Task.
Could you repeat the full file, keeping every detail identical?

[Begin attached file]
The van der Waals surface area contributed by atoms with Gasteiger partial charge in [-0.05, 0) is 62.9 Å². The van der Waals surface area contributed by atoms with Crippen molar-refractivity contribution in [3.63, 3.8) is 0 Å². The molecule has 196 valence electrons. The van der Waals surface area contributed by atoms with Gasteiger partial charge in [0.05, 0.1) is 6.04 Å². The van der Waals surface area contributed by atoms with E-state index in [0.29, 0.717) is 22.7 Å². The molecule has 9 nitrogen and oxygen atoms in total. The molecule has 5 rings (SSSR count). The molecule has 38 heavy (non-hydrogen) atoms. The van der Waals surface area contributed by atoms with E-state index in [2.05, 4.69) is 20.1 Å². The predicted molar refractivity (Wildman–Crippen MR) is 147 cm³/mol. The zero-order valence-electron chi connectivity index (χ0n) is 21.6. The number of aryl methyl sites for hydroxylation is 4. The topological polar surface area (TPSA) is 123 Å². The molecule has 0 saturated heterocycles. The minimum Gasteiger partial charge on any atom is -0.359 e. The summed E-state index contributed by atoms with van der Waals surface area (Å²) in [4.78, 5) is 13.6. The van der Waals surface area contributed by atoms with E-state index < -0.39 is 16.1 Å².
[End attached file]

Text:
The van der Waals surface area contributed by atoms with Gasteiger partial charge in [-0.05, 0) is 62.9 Å². The van der Waals surface area contributed by atoms with Crippen molar-refractivity contribution in [3.63, 3.8) is 0 Å². The molecule has 196 valence electrons. The van der Waals surface area contributed by atoms with Gasteiger partial charge in [0.05, 0.1) is 6.04 Å². The van der Waals surface area contributed by atoms with E-state index in [0.29, 0.717) is 22.7 Å². The molecule has 9 nitrogen and oxygen atoms in total. The molecule has 5 rings (SSSR count). The molecule has 38 heavy (non-hydrogen) atoms. The van der Waals surface area contributed by atoms with E-state index in [2.05, 4.69) is 20.1 Å². The predicted molar refractivity (Wildman–Crippen MR) is 147 cm³/mol. The zero-order valence-electron chi connectivity index (χ0n) is 21.6. The number of aryl methyl sites for hydroxylation is 4. The topological polar surface area (TPSA) is 123 Å². The molecule has 0 saturated heterocycles. The minimum Gasteiger partial charge on any atom is -0.359 e. The summed E-state index contributed by atoms with van der Waals surface area (Å²) in [4.78, 5) is 13.6. The van der Waals surface area contributed by atoms with E-state index < -0.39 is 16.1 Å².